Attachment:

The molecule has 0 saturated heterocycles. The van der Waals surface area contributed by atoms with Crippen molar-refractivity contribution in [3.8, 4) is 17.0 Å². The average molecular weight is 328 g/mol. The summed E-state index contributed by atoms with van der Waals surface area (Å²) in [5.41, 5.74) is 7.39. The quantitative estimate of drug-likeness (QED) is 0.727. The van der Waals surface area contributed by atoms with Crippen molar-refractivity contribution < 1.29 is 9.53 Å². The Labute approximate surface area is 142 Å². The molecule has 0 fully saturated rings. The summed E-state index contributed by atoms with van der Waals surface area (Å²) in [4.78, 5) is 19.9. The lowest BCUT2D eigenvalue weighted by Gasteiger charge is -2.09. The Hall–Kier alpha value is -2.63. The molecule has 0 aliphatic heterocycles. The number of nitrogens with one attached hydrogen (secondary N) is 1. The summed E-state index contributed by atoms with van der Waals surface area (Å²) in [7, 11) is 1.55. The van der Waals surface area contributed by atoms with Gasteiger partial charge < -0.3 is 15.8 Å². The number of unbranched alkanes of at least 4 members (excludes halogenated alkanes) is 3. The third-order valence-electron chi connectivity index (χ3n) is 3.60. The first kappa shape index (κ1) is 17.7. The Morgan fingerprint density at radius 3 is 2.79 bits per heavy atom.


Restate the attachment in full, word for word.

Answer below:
The molecule has 0 saturated heterocycles. The van der Waals surface area contributed by atoms with Crippen molar-refractivity contribution in [3.8, 4) is 17.0 Å². The average molecular weight is 328 g/mol. The summed E-state index contributed by atoms with van der Waals surface area (Å²) in [5.41, 5.74) is 7.39. The quantitative estimate of drug-likeness (QED) is 0.727. The van der Waals surface area contributed by atoms with Crippen molar-refractivity contribution < 1.29 is 9.53 Å². The Labute approximate surface area is 142 Å². The molecule has 0 fully saturated rings. The summed E-state index contributed by atoms with van der Waals surface area (Å²) in [4.78, 5) is 19.9. The lowest BCUT2D eigenvalue weighted by Gasteiger charge is -2.09. The Hall–Kier alpha value is -2.63. The molecule has 0 aliphatic heterocycles. The number of nitrogens with one attached hydrogen (secondary N) is 1. The summed E-state index contributed by atoms with van der Waals surface area (Å²) in [7, 11) is 1.55. The van der Waals surface area contributed by atoms with Gasteiger partial charge < -0.3 is 15.8 Å². The number of unbranched alkanes of at least 4 members (excludes halogenated alkanes) is 3. The third-order valence-electron chi connectivity index (χ3n) is 3.60. The first kappa shape index (κ1) is 17.7. The Morgan fingerprint density at radius 3 is 2.79 bits per heavy atom.